by Ian Apperley
A month after moving from Strathmore to Taumata Island, outside Carterton, population 80, I’ve finally come up for air. Lindsay Shelton is calling me his “foreign correspondent”, and in some ways he’s right. Despite only being an hour from Wellington city and still part of the region, it feels a lot further away.
The move under Level 3 was a lot of hard work. You forget how much stuff you accumulate, and it took the movers three days to pack up and move us here. We were meant to have arrived several weeks ago, but our settlement date fell on the first day of Level 4.
We bought eight acres at the end of Waihakeke Road, ten kilometres from either Greytown or Carterton depending on which way you turn when you hit State Highway 2. It’s a large horseshoe-shaped block with flat paddocks, a three-bedroom house, outbuildings, and came with a tractor, which, dear readers, you will be pleased to know I have not managed to drive through a fence yet though I have come close.
Neighbours run an organic dairy farm across the road, cattle on another side, and we have a gunsmith of some renown quite close to us. The bottom paddock to the south border the Gretel Lagoons, a massive reserve of 12 hectares including a classic oxbow lagoon.
It includes 200+ mature indigenous kahikatea and 100+ mature totara – numerous indigenous mature tawa, matai, mairie, kowhai and titoki, together with the innumerable bush birds including the abundance of waterfowl. As a result, the birdlife is prolific here with almost every native you can think of including some rarities such as the New Zealand Falcon and the Bellbird.
We’ve learned quickly that firewood is a must, with the farmhouse having no other heating source. The woolshed has been half-filled, with more ordered. The kitchen has an original Waterford Wood Stove, originally from Ireland. This is a tricky implement to figure out, and my first attempts at cooking were an unmitigated disaster, but after some attempts, getting better. It also sports a wetback that cuts down on the hot water power bill.
Both my partner and I grew up rural, spending time on farms outside of Sydney in her case and Puketitiri in mine along with back blocks Gisborne, or Tairawhiti. We have worked hard to get back to the land while balancing that need to continue earning money, which, thankfully, we can do remotely for the most part.
The Wairarapa seems to have weathered the Covid storm better than the cities and has been showing all the signs of bouncing back fast since Level 2 came into effect. Shops are busy, trade has restarted, and the traffic jams along SH2 in the townships are back. I see that Wellington remains quiet in the CBD, with many choosing not to return to commuting and office buildings.
While Wellington has been arguing about oversized children’s electric scooters and giving out the keys of the city to a cat and postponing a decision on the Library, Carterton has a preoccupation with its town clock, and some significant issues around water supply to the area as climate change radically alters the environment.
Most of the local politics here are documented in the local paper rather than online. There is little social media activity, unlike Wellington city, which mandates a subscription to the paper which is delivered each morning. I am sure in time that I will start writing about the local Council and general election situation; after all, politics is an addiction and not one that I know how to overcome.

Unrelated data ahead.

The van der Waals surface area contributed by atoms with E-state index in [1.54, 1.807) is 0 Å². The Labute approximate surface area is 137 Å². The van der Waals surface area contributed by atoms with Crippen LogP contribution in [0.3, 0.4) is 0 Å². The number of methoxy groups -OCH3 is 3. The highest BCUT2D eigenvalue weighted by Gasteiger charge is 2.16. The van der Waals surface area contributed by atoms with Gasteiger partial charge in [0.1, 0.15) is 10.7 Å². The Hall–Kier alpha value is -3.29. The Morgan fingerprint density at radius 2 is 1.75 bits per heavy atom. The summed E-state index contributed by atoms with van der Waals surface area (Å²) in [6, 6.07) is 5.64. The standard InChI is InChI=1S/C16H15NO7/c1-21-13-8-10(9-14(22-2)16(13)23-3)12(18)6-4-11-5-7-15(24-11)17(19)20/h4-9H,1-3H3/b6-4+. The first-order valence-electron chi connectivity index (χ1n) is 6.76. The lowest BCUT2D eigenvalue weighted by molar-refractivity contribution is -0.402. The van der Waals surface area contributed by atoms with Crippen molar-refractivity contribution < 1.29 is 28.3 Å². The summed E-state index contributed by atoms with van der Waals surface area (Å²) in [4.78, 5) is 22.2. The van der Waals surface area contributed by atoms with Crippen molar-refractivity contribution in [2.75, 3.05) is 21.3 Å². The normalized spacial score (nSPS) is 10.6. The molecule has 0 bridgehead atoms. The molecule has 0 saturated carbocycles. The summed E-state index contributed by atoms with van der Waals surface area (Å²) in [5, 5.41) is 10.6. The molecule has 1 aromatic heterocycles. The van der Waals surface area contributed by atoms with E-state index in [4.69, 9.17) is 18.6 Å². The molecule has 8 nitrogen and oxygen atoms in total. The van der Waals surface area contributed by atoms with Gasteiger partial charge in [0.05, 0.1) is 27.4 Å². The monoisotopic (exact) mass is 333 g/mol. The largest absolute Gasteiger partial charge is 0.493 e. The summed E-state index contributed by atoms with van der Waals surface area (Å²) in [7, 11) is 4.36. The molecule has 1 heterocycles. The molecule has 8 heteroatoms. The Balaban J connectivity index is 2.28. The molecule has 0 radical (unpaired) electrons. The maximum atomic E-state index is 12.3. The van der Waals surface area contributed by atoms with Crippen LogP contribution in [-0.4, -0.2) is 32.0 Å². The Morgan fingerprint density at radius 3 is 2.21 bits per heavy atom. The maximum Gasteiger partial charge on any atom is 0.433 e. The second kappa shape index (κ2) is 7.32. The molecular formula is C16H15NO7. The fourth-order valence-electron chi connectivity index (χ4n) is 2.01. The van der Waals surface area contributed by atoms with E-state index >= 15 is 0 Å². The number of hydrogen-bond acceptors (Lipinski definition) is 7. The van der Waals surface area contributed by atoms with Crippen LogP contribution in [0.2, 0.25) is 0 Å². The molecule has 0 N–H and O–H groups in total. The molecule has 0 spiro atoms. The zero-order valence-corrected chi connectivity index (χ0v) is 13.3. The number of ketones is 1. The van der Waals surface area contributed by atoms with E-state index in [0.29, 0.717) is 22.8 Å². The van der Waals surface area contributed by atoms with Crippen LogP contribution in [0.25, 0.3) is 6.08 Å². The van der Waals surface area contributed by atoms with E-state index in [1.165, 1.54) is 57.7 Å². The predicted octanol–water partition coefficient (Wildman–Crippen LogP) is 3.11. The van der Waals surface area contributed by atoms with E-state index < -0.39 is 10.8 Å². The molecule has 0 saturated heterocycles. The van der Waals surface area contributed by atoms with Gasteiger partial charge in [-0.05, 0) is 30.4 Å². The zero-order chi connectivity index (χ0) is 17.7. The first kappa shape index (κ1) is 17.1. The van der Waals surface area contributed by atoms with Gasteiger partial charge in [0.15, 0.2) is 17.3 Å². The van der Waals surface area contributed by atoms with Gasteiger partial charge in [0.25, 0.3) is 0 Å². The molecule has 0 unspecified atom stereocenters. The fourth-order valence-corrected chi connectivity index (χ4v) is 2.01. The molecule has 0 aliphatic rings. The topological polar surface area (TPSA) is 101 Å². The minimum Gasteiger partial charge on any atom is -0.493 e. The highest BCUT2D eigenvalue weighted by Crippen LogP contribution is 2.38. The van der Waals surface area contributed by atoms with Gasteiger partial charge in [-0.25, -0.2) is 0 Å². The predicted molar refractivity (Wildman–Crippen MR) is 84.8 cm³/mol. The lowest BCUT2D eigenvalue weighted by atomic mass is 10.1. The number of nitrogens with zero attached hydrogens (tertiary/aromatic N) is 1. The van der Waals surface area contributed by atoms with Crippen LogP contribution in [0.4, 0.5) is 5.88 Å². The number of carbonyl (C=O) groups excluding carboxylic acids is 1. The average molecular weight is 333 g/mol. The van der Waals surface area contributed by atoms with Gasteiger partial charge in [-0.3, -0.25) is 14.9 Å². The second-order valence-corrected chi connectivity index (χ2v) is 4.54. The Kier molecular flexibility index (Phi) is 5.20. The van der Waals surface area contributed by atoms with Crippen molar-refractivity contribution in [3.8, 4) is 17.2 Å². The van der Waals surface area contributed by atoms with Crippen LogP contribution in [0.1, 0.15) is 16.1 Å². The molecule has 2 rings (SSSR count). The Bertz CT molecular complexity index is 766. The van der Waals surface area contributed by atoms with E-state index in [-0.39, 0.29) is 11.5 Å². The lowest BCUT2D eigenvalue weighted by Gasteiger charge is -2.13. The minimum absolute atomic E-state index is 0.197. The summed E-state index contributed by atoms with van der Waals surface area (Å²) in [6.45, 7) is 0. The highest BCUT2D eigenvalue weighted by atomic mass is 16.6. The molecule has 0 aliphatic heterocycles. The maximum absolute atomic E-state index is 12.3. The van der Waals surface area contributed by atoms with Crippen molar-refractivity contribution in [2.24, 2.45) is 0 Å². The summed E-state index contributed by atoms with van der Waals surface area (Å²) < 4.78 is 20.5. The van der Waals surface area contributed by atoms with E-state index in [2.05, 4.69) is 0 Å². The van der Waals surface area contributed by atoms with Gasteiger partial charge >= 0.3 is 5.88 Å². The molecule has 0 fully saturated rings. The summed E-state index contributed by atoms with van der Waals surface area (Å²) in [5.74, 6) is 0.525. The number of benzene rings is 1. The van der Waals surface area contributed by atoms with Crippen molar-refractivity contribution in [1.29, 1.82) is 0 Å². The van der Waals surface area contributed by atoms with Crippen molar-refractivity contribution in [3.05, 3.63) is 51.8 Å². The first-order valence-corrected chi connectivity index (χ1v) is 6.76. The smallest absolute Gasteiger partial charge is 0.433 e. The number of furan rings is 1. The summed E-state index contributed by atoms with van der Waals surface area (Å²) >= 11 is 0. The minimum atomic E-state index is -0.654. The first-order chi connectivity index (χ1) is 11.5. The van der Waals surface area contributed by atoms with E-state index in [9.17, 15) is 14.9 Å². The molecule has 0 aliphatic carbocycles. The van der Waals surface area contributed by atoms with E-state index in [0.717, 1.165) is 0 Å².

Four weeks in and all the priorities change. Stock must be sourced with sheep to be bought, horses to be found, and paddocks topped off to ensure no issues.
Water must be carefully managed, and while we have access to a bore, each time that water is taken, it is being removed from the environment and can impact not only Gretel Reserve but also surrounding farms.
Due to the proximity of the organic dairy farm, no harsh chemicals or fertilisers can be used, necessitating new ways of thinking about how to keep a farm well supplied. Also, waterways must be kept clear and clean to ensure that flooding risk is reduced.
All quite different from the city life of commuting into the city, sitting in an office, and returning home at the end of the day in that capricious traffic. However, not unfamiliar, it is rather like putting on a well-worn pair of comfortable boots, after some twenty years.
The dog has taken up patrols of the property and, as an English Staffordshire, has adopted his genetic heart, that of a “nanny” literally. Cats are prevented from fighting with the chickens, or each other, and the chickens (that free-range) are not allowed on the house deck or into the house.
The cats have proved their worth, starting to clean out the local pests with great abandon. Mice and rats are being removed, and yesterday they caught a rabbit, out here a creature that will dig holes in your paddocks creating a safety risk for stock and humans, not to mention getting into the vegetable patch.
This is the beginning of an adventure for the both us. We passionately believe that sustainably utilising the land is of the utmost importance. Something that we are planning for.
I am unsure where my writing will head. Politics is in its future, that much is guaranteed, and I think that a view of rural New Zealand is essential. There has been a split created, by politicians, most likely deliberately, between town and country. As someone with a foot in both camps, this makes for interesting subject matter.
So, as your foreign correspondent, as I find time to write in balance with the work that managing a farm entails, you will hear more.
This article by Ian Apperley, a valued contributor to Wellington.Scoop, first appeared on his website Inside Wellington.